There is no doubt that a political divide has occurred in our nation, one that is greater than most folks could have anticipated and more confounding than mere humans can comprehend.
It has been, to say the least, quite distressing to a people whose longstanding traditions have incorporated the esteemed societal values of unity, equality and harmony.
To compound matters, folks are additionally experiencing a sense of alienation from political, legal, educational, cultural and religious institutions, which had previously been relied upon by society as well as individuals for both external and internal stability and cohesion.
Here on the Left Coast, one county in California is considering whether to segment off into a smaller state.
The Golden State is presently the most populous state in the nation and has (since its admission to the Union in 1850) been the subject of hundreds of proposals to section it off into multiple states.
For decades, residents of rural California have looked at distant state and federal governments as being less than beneficial to them.
A movement to secede actually sprung up during the 1940s, as did a proposed name for the future site, the State of Jefferson. The new state was to be a combination of counties in Northern California and Southern Oregon.
There was even a proposed state flag that had a green and yellow design with two X’s that symbolized the renunciation of state governments located in Sacramento, California and Salem, Oregon.
Six California counties officially backed the idea, and the proposal is still being promoted.
Many people have used the idea of secession in a symbolic way as a means to bring attention to regional disparities. But nowadays things appear to be different.
Unprecedented actions by governments and corporations over the past two years have moved the subject of secession in the Golden State front and center.
Geographically, San Bernardino County is the largest county in the entire country. It is larger than 9 U.S. states, and it contains more land than the states of Connecticut, Delaware, New Jersey and Rhode Island combined.
Located east of the city of Los Angeles, San Bernardino County has a population of 2.1 million people.
This significant chunk of California is in the process of placing a measure on the upcoming November ballot that would allow the San Bernardino County supervisors to explore the concept of secession of the county from the state.
After the issue had been raised at several board meetings, the county's Board of Supervisors voted unanimously (4-0) to put the secession measure on the 2022 ballot. The mayors of the cities of Upland and Fontana expressed support for the idea.
Regarding the proposed measure, voters would be given the choice to vote Yes or No on the following question:
“Do the citizens of San Bernardino County want the San Bernardino County Board of Supervisors to study all options to obtain its fair share of state and federal resources, up to and including secession?”
This upcoming week the board will be holding a second and final reading and an additional vote to finalize the ballot initiative.
“I was surprised by the idea, and I don’t believe it’s feasible politically or financially to secede from California,” Supervisor Janice Rutherford said. “However, I absolutely join with my constituents who have a growing, palpable anger about everything from high gas prices to burdensome taxes.”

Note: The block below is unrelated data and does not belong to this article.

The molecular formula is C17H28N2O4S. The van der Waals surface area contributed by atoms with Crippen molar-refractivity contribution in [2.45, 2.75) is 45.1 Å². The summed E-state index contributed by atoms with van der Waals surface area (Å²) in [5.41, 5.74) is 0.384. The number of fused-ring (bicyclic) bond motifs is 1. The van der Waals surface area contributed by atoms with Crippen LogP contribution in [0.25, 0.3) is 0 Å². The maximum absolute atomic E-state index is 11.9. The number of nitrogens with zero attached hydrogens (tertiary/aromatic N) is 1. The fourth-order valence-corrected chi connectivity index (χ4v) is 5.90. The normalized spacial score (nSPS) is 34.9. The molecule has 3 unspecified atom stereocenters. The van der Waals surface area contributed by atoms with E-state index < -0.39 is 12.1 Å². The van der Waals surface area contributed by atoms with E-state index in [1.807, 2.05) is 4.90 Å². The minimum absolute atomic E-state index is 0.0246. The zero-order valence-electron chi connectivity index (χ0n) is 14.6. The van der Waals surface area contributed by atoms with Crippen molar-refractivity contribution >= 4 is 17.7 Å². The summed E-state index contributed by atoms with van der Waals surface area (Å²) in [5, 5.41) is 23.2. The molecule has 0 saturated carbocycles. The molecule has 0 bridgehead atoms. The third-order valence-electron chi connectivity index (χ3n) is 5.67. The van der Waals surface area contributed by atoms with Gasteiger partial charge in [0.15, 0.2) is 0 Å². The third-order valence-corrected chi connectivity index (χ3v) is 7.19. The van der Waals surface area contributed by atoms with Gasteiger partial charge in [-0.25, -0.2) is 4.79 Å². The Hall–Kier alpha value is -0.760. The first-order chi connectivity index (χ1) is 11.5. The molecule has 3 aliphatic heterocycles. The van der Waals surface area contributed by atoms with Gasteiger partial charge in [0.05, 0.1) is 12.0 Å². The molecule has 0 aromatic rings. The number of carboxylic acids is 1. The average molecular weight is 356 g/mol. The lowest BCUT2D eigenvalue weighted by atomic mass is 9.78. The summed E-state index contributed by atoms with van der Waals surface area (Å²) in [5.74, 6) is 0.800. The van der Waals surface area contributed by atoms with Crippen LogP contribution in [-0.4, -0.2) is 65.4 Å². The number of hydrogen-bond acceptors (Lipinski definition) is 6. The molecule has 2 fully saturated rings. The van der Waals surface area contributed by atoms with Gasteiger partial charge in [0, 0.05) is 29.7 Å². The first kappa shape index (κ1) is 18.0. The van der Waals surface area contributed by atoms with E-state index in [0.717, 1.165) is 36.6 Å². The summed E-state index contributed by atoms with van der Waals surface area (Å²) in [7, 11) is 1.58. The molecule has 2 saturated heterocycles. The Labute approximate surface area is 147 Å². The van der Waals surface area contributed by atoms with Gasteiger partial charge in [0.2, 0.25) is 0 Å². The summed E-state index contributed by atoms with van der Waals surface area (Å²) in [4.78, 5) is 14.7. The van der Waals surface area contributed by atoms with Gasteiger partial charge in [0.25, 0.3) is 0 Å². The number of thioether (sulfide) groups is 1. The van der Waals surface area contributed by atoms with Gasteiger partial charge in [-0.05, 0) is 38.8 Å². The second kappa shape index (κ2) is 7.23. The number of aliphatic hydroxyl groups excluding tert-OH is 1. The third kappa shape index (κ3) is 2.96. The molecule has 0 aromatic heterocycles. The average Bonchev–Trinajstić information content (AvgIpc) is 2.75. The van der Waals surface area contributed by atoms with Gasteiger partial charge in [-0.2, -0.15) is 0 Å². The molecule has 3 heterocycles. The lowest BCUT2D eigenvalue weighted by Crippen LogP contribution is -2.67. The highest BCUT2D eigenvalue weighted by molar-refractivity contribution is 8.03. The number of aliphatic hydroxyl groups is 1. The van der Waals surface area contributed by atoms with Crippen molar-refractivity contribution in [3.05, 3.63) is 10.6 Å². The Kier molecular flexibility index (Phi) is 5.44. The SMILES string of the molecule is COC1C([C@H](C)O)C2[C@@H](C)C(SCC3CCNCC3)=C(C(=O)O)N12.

If the measure were to be approved by voters, it would have several more hoops to jump through.
Article IV, Section III of the Constitution states, “No new State shall be formed or erected within the Jurisdiction of any other State; nor any State be formed by the Junction of two or more States, or Parts of States, without the Consent of the Legislatures of the States concerned as well as of the Congress.”
This means that for San Bernardino County to able to secede it must have the approval of the California Legislature and the U.S. Congress.
If the county’s secession from California were constitutionally approved, then San Bernadino County would be able to seek to become its own state or take steps to become a part of a neighboring state.
The scenario that San Bernardino County is contemplating was actually accomplished in the creation of West Virginia back in 1863.
West Virginia was the only state in the Union to separate from a Confederate state during the Civil War. The region that now constitutes West Virginia successfully broke away from the Commonwealth of Virginia to become a separated Mountain State.
We find ourselves at an unusual time in history, one in which many Americans believe that the federal government no longer represents their interests. Additionally, many perceive that state governments are equally unable to handle the geographic and cultural differences and/or meet the diverse needs of constituents.
As the societal chasm continues to grow, so do the possibilities that something like secession could actually take root.
However, infused into the American people is a steadfast determination to forever seek solutions.
This is where hope springs eternal.
James Hirsen, J.D., M.A., in media psychology, is a New York Times best-selling author, media analyst, and law professor. Visit Newsmax TV Hollywood. Read James Hirsen's Reports — More Here.
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